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A second important development in the history of the continent in the 19th and especially in the 20th century was the participation of the North American nations in the movement manifest throughout the Western Hemisphere for economic cooperation, for the attainment of peace and mutual understanding, and for solidarity against potential aggressors. In this movement the United States played a leading part, starting in 1823 with the Monroe Doctrine—the proclamation of President James Monroe that the United States would not permit European control of territories in the Americas beyond that existing at the time. The only serious intracontinental conflict was the so-called Mexican War (1846-1848) between the United States and Mexico. During the 20th century a tendency toward mutual friendship developed among the nations of the Western Hemisphere, given form in 1910 with the establishment of the Pan-American Union. Almost all the nations of the Western Hemisphere either declared war on or broke diplomatic relations with the Central Powers in World War I (1914-1918) and with the Axis Powers in World War II (1939-1945).
One of the most important demonstrations of hemispheric solidarity was the Inter-American Defense Conference of 1947, which promulgated the Inter-American Treaty of Reciprocal Assistance—the Rio Treaty—which was signed by the United States, Mexico, and 17 Central and South American nations. The treaty provides for settlement of disagreements between nations of the Western Hemisphere, as well as for joint defense against aggression on the region extending from the Bering Sea to the South Pole. In 1948 the Organization of American States (OAS) was formed to implement the Rio Treaty and to serve as a collective security system.
Hemispheric cooperation was temporarily furthered by the Alliance for Progress, which was established in 1961. The alliance, which was accepted by the United States and 19 Latin American nations at Punta del Este, Uruguay, consisted of a ten-year development plan to raise the economic and social levels of the area and to strengthen its democratic institutions. After the original ten-year period, however, the alliance showed mixed results, and it gradually ceased to function.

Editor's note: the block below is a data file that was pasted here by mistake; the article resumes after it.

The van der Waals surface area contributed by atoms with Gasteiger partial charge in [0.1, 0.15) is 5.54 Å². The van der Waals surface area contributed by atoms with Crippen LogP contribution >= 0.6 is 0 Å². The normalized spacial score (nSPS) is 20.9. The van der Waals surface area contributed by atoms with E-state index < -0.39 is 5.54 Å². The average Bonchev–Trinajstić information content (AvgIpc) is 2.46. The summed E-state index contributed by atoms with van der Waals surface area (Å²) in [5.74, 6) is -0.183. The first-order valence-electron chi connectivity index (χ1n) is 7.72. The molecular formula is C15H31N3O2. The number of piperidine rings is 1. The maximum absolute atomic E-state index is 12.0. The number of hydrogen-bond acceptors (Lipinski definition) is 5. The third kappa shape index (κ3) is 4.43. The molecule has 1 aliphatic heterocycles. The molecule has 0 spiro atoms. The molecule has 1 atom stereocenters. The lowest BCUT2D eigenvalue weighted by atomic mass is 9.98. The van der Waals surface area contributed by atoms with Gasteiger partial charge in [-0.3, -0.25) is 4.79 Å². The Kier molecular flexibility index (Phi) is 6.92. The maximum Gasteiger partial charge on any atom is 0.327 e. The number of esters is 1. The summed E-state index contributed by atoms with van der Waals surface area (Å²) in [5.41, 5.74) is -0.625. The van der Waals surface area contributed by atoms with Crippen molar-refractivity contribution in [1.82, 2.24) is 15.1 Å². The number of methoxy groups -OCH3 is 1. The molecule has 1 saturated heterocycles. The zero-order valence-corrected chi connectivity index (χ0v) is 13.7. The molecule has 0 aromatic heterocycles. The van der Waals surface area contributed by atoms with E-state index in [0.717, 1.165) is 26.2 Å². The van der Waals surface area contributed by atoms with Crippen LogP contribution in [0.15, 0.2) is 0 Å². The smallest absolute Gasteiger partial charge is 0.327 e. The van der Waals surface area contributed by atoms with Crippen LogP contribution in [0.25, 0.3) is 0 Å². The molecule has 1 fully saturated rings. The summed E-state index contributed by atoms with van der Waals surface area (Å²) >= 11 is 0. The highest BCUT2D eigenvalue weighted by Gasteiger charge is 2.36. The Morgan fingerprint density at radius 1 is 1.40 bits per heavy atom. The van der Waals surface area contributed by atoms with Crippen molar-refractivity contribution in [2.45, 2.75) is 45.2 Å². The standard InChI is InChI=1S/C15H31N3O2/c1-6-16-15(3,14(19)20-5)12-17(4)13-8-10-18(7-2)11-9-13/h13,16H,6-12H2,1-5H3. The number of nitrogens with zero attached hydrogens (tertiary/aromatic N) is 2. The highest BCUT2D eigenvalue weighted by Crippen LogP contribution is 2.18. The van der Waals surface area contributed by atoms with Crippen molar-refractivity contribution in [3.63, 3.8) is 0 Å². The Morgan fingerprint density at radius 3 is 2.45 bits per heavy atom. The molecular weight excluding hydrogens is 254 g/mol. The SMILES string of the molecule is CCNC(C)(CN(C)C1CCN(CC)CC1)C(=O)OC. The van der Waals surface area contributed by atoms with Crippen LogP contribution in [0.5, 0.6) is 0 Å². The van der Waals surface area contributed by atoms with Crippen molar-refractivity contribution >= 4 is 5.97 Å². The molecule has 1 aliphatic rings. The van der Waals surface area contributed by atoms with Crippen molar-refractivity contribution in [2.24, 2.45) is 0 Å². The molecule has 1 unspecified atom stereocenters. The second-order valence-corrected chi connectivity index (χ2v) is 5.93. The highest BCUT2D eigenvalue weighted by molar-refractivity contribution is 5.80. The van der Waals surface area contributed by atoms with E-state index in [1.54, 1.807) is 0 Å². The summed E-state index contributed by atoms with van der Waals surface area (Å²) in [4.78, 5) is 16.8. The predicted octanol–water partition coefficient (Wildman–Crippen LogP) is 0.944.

The existence after 1959 of a Communist government in Cuba tended to complicate hemispheric activities. In 1962, at Punta del Este, the OAS voted to exclude Cuba from participation in the Inter-American system because of that nation's alignment with the countries of the Communist bloc.
The relations between the United States and Canada have been particularly friendly and cooperative since the War of 1812. No military installations aimed at defense against each other have existed since that time on the entire border between the two nations. The United States and Canada collaborated closely in the fight against the Axis Powers during World War II. In the postwar period, usually referred to as the era of the Cold War, the Canadian and American governments initiated plans for joint defense against possible aggression from the Soviet Union across the Arctic regions.
Mexico's serious internal strife from 1910 to 1920 and its nationalization of U.S. oil companies in 1938 plagued relations between the two nations during the first half of the 20th century. More recently, however, their relationship has been more friendly, as evidenced by the signing of the North American Free Trade Agreement (NAFTA), which encouraged trade among the United States, Mexico, and Canada.